Many years ago, Abel Meeropol famously wrote “Southern trees bear a strange fruit, blood on the leaves and blood at the root, Black bodies swinging in the southern breeze, strange fruit hanging from the poplar trees...” The purpose of this poem was to describe the heinous lynching of African Americans in the south. They would be strung up to a tree and hung in front of crowds of hateful people spewing ignorance with no regard for human life outside of their own race. Sometimes their neighbors and loved ones would be present as well, while they struggled to free themselves and gasp for air before they eventually die. Although lynching is better known as the act of hanging a body up to a tree, there are also other acts that fit into the lynching …show more content…
Lynching could be anything from burning a person while they were still alive, to castration, and body dismemberment. It was a very inhumane way of dying, but it was widely practiced throughout the south after the reconstruction era. Lynching was used as a vehicle to terrorize the African American community into a mind state of inferiority. It essentially set the tone that any wrong move, merited or otherwise could result in the loss of your life. Contrary to popular belief lynching was not born purely out of hatred for black people; it was deeply rooted in fear as well. There was an inherit need for white supremacists to control the Negro physically and mentally if they were going to remain superior. There was also a distinct physiological toll watching lynching took on black people. It may not have been happening to someone directly related to them, but they were all intricately connected through the color of their skin. They were painfully aware that it could just as easily be them or a loved one next. They were painfully aware of the crimes or lack thereof, which could result in their death. These offenses could range from suspicion of rape to the simple disagreement with a white …show more content…
After losing the Civil War their world was in disarray. There was an inherent belief that black people were dangerous, would rape their women, and wreak havoc on their society. White people at that time thought that if they could control the black population, they could keep the south from changing. There fear was that the Negro would rise up and be able to vote, own business, and flourish in general. They needed African Americans to be dependent upon them and they still viewed them as subhuman. White supremacists were not going to accept them as citizen no matter what the law said. If need be they would manipulate the laws to work in their favor or circumvent the law altogether. Fear of blacks began to resonate after the loss of the Civil War. They could no longer legal keep the black population in chains and under submission; therefore they would need to keep them in chains in a metaphorical sense. They implemented Jim Crow laws, but they did not seem to be effective enough for them. They needed a way to physically express their superiority. They needed a way to control the blacks so they would not seek revenge and lynching provided an avenue for them to instill fear into the Negro population, the same fear that held them hostage to their malicious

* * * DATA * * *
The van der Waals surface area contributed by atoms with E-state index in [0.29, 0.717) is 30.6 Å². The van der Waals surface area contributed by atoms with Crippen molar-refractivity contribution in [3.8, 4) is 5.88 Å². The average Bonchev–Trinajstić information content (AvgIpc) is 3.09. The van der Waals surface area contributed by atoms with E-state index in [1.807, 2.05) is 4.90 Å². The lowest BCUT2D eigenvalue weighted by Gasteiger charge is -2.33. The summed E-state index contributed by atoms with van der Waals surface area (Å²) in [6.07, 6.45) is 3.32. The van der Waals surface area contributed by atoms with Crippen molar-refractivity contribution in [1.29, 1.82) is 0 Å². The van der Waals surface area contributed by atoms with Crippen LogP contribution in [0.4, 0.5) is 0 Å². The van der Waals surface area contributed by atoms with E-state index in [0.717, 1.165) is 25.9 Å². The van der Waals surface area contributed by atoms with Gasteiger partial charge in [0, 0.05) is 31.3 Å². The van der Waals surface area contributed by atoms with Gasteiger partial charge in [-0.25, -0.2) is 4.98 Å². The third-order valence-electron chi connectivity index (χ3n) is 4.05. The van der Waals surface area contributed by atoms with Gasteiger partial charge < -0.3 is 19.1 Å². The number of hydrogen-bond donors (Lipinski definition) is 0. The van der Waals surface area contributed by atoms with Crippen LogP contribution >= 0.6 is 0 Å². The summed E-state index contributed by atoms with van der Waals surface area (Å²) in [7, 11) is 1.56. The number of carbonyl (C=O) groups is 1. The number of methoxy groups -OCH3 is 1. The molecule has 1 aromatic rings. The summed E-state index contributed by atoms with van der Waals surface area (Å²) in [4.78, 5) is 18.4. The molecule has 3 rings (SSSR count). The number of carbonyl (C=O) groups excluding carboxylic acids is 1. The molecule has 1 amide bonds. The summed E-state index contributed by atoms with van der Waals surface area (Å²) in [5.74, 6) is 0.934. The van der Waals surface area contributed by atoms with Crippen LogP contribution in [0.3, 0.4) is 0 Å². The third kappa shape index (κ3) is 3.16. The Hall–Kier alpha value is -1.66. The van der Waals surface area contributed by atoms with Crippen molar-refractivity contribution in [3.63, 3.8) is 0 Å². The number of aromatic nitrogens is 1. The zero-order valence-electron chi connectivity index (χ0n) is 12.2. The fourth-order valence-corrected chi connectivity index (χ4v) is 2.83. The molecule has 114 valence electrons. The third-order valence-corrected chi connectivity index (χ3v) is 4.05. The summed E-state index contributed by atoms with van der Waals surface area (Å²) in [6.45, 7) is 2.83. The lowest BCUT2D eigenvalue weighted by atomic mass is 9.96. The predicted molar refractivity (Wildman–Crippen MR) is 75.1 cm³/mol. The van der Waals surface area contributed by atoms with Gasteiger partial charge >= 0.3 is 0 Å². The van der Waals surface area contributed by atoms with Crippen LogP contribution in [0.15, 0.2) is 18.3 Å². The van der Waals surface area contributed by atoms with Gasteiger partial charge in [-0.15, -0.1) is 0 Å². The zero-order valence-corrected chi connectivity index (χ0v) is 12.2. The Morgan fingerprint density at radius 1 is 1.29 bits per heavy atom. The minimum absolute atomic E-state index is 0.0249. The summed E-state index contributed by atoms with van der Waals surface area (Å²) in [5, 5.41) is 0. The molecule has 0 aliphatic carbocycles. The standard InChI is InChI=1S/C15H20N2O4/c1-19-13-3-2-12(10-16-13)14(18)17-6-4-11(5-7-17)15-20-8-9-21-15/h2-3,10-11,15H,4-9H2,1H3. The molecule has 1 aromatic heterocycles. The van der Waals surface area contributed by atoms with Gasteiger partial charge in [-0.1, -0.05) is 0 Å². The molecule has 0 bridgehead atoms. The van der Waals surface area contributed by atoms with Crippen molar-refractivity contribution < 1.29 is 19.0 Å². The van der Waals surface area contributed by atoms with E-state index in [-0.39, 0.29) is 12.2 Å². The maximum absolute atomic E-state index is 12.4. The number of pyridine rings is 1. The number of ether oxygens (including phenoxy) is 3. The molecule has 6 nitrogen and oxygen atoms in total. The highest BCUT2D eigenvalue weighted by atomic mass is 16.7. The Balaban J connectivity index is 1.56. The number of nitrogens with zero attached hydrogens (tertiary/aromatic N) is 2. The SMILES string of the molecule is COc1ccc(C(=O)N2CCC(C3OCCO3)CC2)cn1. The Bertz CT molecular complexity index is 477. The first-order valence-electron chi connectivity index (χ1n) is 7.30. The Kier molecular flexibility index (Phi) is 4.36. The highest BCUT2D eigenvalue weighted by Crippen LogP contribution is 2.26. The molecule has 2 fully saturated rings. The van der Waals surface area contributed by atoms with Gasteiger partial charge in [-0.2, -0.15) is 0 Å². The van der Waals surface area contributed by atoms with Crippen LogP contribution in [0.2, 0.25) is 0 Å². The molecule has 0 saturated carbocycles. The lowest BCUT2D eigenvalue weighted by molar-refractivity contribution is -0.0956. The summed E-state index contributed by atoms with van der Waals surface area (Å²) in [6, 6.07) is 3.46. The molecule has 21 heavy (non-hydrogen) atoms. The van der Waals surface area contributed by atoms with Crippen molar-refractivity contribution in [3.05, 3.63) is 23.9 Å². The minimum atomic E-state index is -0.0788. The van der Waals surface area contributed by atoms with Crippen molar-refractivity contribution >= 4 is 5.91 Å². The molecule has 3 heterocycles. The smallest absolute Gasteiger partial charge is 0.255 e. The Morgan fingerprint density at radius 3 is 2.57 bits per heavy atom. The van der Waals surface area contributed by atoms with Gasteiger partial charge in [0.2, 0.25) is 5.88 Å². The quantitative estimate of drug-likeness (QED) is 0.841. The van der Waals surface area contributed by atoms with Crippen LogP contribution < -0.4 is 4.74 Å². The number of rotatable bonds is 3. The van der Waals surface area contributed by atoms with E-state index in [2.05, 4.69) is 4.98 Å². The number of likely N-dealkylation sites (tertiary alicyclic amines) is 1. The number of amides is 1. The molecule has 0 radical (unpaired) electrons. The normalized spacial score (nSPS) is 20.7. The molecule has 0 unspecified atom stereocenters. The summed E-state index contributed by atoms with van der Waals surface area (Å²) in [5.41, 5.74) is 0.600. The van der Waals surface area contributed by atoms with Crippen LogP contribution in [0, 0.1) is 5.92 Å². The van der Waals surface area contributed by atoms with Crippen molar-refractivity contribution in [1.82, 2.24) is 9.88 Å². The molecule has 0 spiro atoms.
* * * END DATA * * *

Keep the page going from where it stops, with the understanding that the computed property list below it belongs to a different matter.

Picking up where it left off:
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‘Fire in a canebrake’ is quite a scorcher by Laura Wexler and which focuses on the last mass lynching which occurred in the American Deep South, the one in the heartland of rural Georgia, precisely Walton County, Georgia on 25th July, 1946, less than a year after the Second World War. Wexler narrates the story of the four black sharecroppers who met their end ‘at the hand of person’s unknown’ when an undisclosed number of white men simply shot the blacks to death. The author concentrates on the way the evidence was collected in those eerie post war times and how the FBI was actually involved in the case, but how nothing came of their extensive investigations.
In Strange Fruit by Billie Holiday, and Chapter 15 in To Kill a Mockingbird by Harper Lee, they both represent the idea of racial mob lynching. In the song, there is a “fruit for the crows to pluck” when the Old Sarum in To Kill a Mockingbird said that Atticus “[knew] what [they] want.” So the Old Sarum asked Atticus to “get aside from the door” since they “Called ‘em off on a snipe hunt.” After the fruit in Strange Fruit suddenly smelled like blood and flesh, the fruit appeared as if it could be plucked by crows.This illustrates how the Old Sarum, a mob of white people who despise blacks, attempted to storm inside the Maycomb county’s Prison so that they could kill Tom Robinson, who was a African American accused of crime.
Moores Ford Lynching On July 25, 1946, two young black couples- Roger and Dorothy Malcom, George and Mae Murray Dorsey-were killed by a lynch mob at the Moore's Ford Bridge over the Appalachee River connecting Walton and Oconee Counties (Brooks, 1). The four victims were tied up and shot hundreds of times in broad daylight by a mob of unmasked men; murder weapons included rifles, shotguns, pistols, and a machine gun. "Shooting a black person was like shooting a deer," George Dorsey's nephew, George Washington Dorsey said (Suggs C1). It has been over fifty years and this case is still unsolved by police investigators.
Pfeifer, Michael J. (2004). Rough Justice: Lynching and American Society: 1874-1947. Chicago: University of Illinois Press. Retrieved October 30, 2006 from . http://en.wikipedia.org/wiki/Johnson_County_War.